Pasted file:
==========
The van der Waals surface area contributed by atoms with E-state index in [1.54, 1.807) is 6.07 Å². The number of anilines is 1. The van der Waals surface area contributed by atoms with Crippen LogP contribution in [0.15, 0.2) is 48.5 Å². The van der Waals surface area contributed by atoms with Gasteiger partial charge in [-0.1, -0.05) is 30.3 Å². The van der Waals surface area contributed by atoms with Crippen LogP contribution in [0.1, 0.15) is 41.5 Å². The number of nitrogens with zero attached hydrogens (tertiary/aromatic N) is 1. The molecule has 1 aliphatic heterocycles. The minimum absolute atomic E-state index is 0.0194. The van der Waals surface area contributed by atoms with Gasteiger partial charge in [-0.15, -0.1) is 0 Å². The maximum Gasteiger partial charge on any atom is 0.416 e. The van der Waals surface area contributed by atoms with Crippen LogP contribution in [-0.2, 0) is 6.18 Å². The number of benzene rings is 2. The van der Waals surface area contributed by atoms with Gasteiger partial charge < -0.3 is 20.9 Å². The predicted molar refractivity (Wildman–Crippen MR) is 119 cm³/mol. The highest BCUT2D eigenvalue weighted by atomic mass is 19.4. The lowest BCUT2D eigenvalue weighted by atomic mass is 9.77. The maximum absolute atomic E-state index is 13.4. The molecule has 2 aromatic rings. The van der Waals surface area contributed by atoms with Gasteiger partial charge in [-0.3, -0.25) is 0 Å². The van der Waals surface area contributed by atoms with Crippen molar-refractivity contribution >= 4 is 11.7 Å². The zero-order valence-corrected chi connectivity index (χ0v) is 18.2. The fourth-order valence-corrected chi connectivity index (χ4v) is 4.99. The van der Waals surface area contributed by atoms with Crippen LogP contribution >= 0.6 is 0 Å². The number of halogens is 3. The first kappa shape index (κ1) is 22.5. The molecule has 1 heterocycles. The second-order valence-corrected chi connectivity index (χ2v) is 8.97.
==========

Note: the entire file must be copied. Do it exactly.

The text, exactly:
The van der Waals surface area contributed by atoms with E-state index in [1.54, 1.807) is 6.07 Å². The number of anilines is 1. The van der Waals surface area contributed by atoms with Crippen LogP contribution in [0.15, 0.2) is 48.5 Å². The van der Waals surface area contributed by atoms with Gasteiger partial charge in [-0.1, -0.05) is 30.3 Å². The van der Waals surface area contributed by atoms with Crippen LogP contribution in [0.1, 0.15) is 41.5 Å². The number of nitrogens with zero attached hydrogens (tertiary/aromatic N) is 1. The molecule has 1 aliphatic heterocycles. The minimum absolute atomic E-state index is 0.0194. The van der Waals surface area contributed by atoms with Gasteiger partial charge in [-0.15, -0.1) is 0 Å². The maximum Gasteiger partial charge on any atom is 0.416 e. The van der Waals surface area contributed by atoms with Crippen LogP contribution in [-0.2, 0) is 6.18 Å². The number of benzene rings is 2. The van der Waals surface area contributed by atoms with Gasteiger partial charge < -0.3 is 20.9 Å². The predicted molar refractivity (Wildman–Crippen MR) is 119 cm³/mol. The highest BCUT2D eigenvalue weighted by atomic mass is 19.4. The lowest BCUT2D eigenvalue weighted by atomic mass is 9.77. The maximum absolute atomic E-state index is 13.4. The molecule has 2 aromatic rings. The van der Waals surface area contributed by atoms with Gasteiger partial charge in [-0.3, -0.25) is 0 Å². The van der Waals surface area contributed by atoms with Crippen molar-refractivity contribution >= 4 is 11.7 Å². The zero-order valence-corrected chi connectivity index (χ0v) is 18.2. The fourth-order valence-corrected chi connectivity index (χ4v) is 4.99. The van der Waals surface area contributed by atoms with Crippen LogP contribution >= 0.6 is 0 Å². The number of halogens is 3. The first kappa shape index (κ1) is 22.5. The molecule has 1 heterocycles. The second-order valence-corrected chi connectivity index (χ2v) is 8.97.